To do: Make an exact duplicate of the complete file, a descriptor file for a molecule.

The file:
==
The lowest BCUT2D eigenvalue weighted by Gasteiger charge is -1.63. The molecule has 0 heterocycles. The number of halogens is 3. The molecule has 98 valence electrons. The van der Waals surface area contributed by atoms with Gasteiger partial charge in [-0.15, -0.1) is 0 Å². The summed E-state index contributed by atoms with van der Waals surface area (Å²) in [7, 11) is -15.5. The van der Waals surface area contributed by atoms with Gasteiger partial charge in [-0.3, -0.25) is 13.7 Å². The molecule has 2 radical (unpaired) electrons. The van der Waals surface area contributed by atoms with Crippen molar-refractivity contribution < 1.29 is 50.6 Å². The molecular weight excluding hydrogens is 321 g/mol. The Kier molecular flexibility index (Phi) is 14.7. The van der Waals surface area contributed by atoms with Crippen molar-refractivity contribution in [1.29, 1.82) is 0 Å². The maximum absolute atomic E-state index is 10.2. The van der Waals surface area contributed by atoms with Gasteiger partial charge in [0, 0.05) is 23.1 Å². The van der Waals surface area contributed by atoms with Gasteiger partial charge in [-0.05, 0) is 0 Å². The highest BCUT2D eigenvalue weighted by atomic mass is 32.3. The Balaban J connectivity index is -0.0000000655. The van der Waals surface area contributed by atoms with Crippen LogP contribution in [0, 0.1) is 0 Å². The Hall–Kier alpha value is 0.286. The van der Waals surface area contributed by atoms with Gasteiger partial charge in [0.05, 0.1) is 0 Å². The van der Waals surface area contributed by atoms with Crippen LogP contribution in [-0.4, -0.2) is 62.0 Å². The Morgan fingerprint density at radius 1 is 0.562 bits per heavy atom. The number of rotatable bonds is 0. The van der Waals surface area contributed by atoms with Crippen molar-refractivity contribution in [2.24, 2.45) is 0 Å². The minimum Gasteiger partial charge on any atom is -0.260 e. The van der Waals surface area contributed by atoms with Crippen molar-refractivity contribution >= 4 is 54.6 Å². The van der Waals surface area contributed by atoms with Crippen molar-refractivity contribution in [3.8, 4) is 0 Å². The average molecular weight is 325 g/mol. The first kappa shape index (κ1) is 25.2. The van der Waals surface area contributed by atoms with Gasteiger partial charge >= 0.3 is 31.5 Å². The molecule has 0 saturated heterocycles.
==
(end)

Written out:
The lowest BCUT2D eigenvalue weighted by Gasteiger charge is -1.63. The molecule has 0 heterocycles. The number of halogens is 3. The molecule has 98 valence electrons. The van der Waals surface area contributed by atoms with Gasteiger partial charge in [-0.15, -0.1) is 0 Å². The summed E-state index contributed by atoms with van der Waals surface area (Å²) in [7, 11) is -15.5. The van der Waals surface area contributed by atoms with Gasteiger partial charge in [-0.3, -0.25) is 13.7 Å². The molecule has 2 radical (unpaired) electrons. The van der Waals surface area contributed by atoms with Crippen molar-refractivity contribution < 1.29 is 50.6 Å². The molecular weight excluding hydrogens is 321 g/mol. The Kier molecular flexibility index (Phi) is 14.7. The van der Waals surface area contributed by atoms with Crippen molar-refractivity contribution in [1.29, 1.82) is 0 Å². The maximum absolute atomic E-state index is 10.2. The van der Waals surface area contributed by atoms with Gasteiger partial charge in [0, 0.05) is 23.1 Å². The van der Waals surface area contributed by atoms with Gasteiger partial charge in [-0.05, 0) is 0 Å². The highest BCUT2D eigenvalue weighted by atomic mass is 32.3. The Balaban J connectivity index is -0.0000000655. The van der Waals surface area contributed by atoms with Crippen LogP contribution in [0, 0.1) is 0 Å². The Hall–Kier alpha value is 0.286. The van der Waals surface area contributed by atoms with Gasteiger partial charge in [0.05, 0.1) is 0 Å². The van der Waals surface area contributed by atoms with Crippen LogP contribution in [-0.4, -0.2) is 62.0 Å². The Morgan fingerprint density at radius 1 is 0.562 bits per heavy atom. The number of rotatable bonds is 0. The van der Waals surface area contributed by atoms with Crippen molar-refractivity contribution in [2.24, 2.45) is 0 Å². The minimum Gasteiger partial charge on any atom is -0.260 e. The van der Waals surface area contributed by atoms with Crippen molar-refractivity contribution >= 4 is 54.6 Å². The van der Waals surface area contributed by atoms with Crippen molar-refractivity contribution in [3.8, 4) is 0 Å². The average molecular weight is 325 g/mol. The first kappa shape index (κ1) is 25.2. The van der Waals surface area contributed by atoms with Gasteiger partial charge >= 0.3 is 31.5 Å². The molecule has 0 saturated heterocycles.